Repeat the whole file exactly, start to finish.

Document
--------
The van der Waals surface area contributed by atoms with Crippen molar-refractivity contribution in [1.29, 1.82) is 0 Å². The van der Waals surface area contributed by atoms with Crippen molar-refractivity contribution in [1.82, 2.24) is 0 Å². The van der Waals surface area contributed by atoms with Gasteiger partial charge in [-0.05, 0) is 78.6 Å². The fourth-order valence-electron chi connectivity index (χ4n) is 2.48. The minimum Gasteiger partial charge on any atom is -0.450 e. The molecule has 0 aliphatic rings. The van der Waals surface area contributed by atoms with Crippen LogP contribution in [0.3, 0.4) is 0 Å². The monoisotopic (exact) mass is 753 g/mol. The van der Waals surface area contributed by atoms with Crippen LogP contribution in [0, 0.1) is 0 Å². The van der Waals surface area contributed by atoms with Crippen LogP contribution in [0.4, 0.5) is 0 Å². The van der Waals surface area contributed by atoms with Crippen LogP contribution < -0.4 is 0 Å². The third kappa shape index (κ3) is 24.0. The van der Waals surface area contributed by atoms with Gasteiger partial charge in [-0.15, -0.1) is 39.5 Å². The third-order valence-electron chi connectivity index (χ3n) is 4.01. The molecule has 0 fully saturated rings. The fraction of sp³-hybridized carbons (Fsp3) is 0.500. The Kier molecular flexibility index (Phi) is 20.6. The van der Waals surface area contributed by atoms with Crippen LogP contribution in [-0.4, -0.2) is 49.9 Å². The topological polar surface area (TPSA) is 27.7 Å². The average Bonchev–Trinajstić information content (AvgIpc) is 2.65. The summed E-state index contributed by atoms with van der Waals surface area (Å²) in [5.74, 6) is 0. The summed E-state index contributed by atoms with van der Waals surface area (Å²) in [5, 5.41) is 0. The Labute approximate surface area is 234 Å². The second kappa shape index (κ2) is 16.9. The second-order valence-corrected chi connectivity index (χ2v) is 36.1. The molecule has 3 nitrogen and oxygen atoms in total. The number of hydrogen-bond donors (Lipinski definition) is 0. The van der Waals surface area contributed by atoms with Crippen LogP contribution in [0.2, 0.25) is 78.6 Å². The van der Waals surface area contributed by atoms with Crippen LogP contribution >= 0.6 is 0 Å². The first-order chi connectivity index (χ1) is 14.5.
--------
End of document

The van der Waals surface area contributed by atoms with Crippen molar-refractivity contribution in [1.29, 1.82) is 0 Å². The van der Waals surface area contributed by atoms with Crippen molar-refractivity contribution in [1.82, 2.24) is 0 Å². The van der Waals surface area contributed by atoms with Gasteiger partial charge in [-0.05, 0) is 78.6 Å². The fourth-order valence-electron chi connectivity index (χ4n) is 2.48. The minimum Gasteiger partial charge on any atom is -0.450 e. The molecule has 0 aliphatic rings. The van der Waals surface area contributed by atoms with Crippen LogP contribution in [0.3, 0.4) is 0 Å². The monoisotopic (exact) mass is 753 g/mol. The van der Waals surface area contributed by atoms with Crippen LogP contribution in [0, 0.1) is 0 Å². The van der Waals surface area contributed by atoms with Crippen LogP contribution in [0.4, 0.5) is 0 Å². The van der Waals surface area contributed by atoms with Crippen LogP contribution < -0.4 is 0 Å². The third kappa shape index (κ3) is 24.0. The van der Waals surface area contributed by atoms with Gasteiger partial charge in [-0.15, -0.1) is 39.5 Å². The third-order valence-electron chi connectivity index (χ3n) is 4.01. The molecule has 0 fully saturated rings. The fraction of sp³-hybridized carbons (Fsp3) is 0.500. The Kier molecular flexibility index (Phi) is 20.6. The van der Waals surface area contributed by atoms with Crippen LogP contribution in [-0.4, -0.2) is 49.9 Å². The topological polar surface area (TPSA) is 27.7 Å². The average Bonchev–Trinajstić information content (AvgIpc) is 2.65. The summed E-state index contributed by atoms with van der Waals surface area (Å²) in [5.74, 6) is 0. The summed E-state index contributed by atoms with van der Waals surface area (Å²) in [5, 5.41) is 0. The Labute approximate surface area is 234 Å². The second kappa shape index (κ2) is 16.9. The second-order valence-corrected chi connectivity index (χ2v) is 36.1. The molecule has 3 nitrogen and oxygen atoms in total. The number of hydrogen-bond donors (Lipinski definition) is 0. The van der Waals surface area contributed by atoms with Crippen LogP contribution in [0.2, 0.25) is 78.6 Å². The van der Waals surface area contributed by atoms with Crippen LogP contribution >= 0.6 is 0 Å². The first-order chi connectivity index (χ1) is 14.5.